Talk of the Playground: Apps

Dubit asks kids for their views on which mobile games they?d like to see move into the toy aisles?
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With 71 per cent of children playing games on mobile devices, it’s no wonder the likes of Where’s My Water? and Fruit Ninja have been turned into toys. But which other games are in the best position to turn themselves into successful plush characters and collectables?

Mobile gaming is big. How big? Dubit’s research of 500 six to 11 year olds reveals that 71 per cent of children play mobile games across all ages. That’s starting young – and you’d expect it to be dominated by the boys, but it isn’t.

When girls are between 11 and 12 years of age, surprisingly 87 per cent are playing games on mobile devices, compared to only 62 per cent of boys.

Despite more girls playing mobile games than boys, boys tend to engage for longer periods of time, spending an average of an hour and 18 minutes a day on mobile games, compared to 54 minutes for girls. 

Girls’ relative lack of engagement means that despite there being fewer male mobile gamers, boys actually represent a larger proportion of the market. Aggregating across the sample of 500 children, boys notched up a total of 205 hours and 24 minutes of mobile gaming a day collectively, whereas girls only accumulated 175 and a half hours.

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It’s still the toy that rules, however. Compared to mobile games, Dubit’s research shows that toys keep kids occupied for longer – while 31 per cent of kids will play with toys for one to two hours, only 15 per cent will play mobile games for that long.

With many apps being free, or costing under one pound, it shouldn’t be surprising that more money is spent on toys than mobile games. However, the divide may be tighter than expected. Dubit’s research shows the average child (or their parent) spends £1.98 a week on mobile games, compared to £3.41 on toys. As it is hard for children to pay for mobile games themselves, it makes sense that game owners are looking to move in on the more lucrative toy market, where the game can drive the initial brand engagement. In effect, the game advertises the toy. It’s also true that compared to the traditional method of using cartoons to launch toy lines, games are a relatively cheaper alternative – as Mind Candy is proving.

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To find the most popular social games, Dubit presented the young gamers with a list of 17 of the most popular titles and asked which they’ve played. Angry Birds is the most popular mobile game with 72 per cent of six to 11 year olds having played the bird-flinging phenomenon, leaving FarmVille/CityVille in second place (39 per cent).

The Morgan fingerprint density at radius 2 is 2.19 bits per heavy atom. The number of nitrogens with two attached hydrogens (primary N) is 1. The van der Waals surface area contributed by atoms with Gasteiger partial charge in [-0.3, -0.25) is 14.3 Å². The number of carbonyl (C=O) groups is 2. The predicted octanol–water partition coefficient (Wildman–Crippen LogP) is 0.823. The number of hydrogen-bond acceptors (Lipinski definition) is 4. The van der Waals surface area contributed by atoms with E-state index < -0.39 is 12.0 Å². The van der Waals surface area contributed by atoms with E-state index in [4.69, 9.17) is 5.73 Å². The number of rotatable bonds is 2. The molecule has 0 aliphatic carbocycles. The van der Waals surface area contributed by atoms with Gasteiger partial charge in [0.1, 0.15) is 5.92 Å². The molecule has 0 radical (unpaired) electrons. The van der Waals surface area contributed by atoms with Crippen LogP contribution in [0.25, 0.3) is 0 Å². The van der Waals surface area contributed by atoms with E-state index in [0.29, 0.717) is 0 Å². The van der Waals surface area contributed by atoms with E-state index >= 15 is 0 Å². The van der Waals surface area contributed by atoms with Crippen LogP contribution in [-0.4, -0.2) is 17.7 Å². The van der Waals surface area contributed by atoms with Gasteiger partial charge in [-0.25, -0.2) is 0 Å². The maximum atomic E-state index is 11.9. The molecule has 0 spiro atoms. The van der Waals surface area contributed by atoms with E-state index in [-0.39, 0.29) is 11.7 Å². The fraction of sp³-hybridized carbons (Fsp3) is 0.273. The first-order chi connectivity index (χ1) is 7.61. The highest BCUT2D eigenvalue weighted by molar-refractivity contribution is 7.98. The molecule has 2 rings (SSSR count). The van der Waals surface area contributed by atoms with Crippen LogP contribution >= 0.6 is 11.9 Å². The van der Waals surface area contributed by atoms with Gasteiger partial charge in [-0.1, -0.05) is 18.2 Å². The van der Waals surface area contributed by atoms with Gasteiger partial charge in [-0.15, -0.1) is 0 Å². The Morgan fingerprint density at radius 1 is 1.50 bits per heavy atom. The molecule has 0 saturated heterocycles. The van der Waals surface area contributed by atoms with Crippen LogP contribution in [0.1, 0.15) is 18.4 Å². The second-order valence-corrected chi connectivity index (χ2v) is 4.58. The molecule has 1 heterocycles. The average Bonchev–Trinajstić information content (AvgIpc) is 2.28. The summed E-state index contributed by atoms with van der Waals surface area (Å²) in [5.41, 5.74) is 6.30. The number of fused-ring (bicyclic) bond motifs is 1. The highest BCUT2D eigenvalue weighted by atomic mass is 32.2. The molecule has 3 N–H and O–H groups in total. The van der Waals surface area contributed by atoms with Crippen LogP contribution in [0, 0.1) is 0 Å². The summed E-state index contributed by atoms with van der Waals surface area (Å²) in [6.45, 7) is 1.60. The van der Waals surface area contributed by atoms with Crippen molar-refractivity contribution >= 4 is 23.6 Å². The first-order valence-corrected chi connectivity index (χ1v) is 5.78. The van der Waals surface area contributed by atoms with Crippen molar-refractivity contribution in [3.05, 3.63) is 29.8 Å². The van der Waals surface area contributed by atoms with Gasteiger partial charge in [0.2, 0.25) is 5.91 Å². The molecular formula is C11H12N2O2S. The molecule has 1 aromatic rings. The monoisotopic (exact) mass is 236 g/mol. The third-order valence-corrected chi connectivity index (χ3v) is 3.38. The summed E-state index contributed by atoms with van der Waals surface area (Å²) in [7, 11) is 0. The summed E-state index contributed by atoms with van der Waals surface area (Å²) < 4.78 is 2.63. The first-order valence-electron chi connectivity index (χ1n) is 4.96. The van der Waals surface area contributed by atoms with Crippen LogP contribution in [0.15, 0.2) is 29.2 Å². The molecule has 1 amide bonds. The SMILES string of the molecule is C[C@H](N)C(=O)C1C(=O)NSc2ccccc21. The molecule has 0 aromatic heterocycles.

Fruit Ninja (34 per cent) and Worms (31 per cent) claim the third and fourth spots, and both have existing toy deals, as does Where’s My Water?, with Disney unveiling the first line of merchandise in May. Surprisingly, this game is played by only 13 per cent of the sample. Places five to seven went to Temple Run, Diamond Dash and Doodle Jump – at the time of going to press all three are without a toy licence. However, a special Disney/Pixar Brave version of Temple Run has launched to promote the brand, which has a film and toy line.

Having a large number of players is not a guarantee that a mobile game could become a successful toy: not all convert into attractive toys for kids. This is why Dubit asked the children who played the games whether they would like them turned into toys.

Doodle Jump, Triple Town and Zuma were the games with the greatest level of demand from their players (42, 39 and 38 per cent respectively). However, some of these games have more players than others, so Dubit combined the results to see which games married a high number of players with healthy demand for a toy. The resulting data showed that Temple Run and Zuma are in highest demand, followed by Diamond Dash.

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Dubit isn’t suggesting that Temple Run toys would fly off the shelves: the popularity of Temple Run, Zuma, and Diamond Dash are closer in terms of player numbers to Fruit Ninja and Worms (which also benefits from being on the market for over 15 years) than Angry Birds. Out of the 500 children surveyed, 99 played Temple Run and 31 of them wanted it turned into a toy. That represents only six per cent of the sample.

It goes to show that while the mobile gaming industry is big business, it’s going to take something special to knock Rovio’s Angry Birds from its perch.

Dubit is a specialist youth research agency and digital development studio. By utilising a deep understanding of young people’s motivations and behaviours, Dubit works with brand owners worldwide to create digital experiences that children love. 

Phone: 0113 394 7920 




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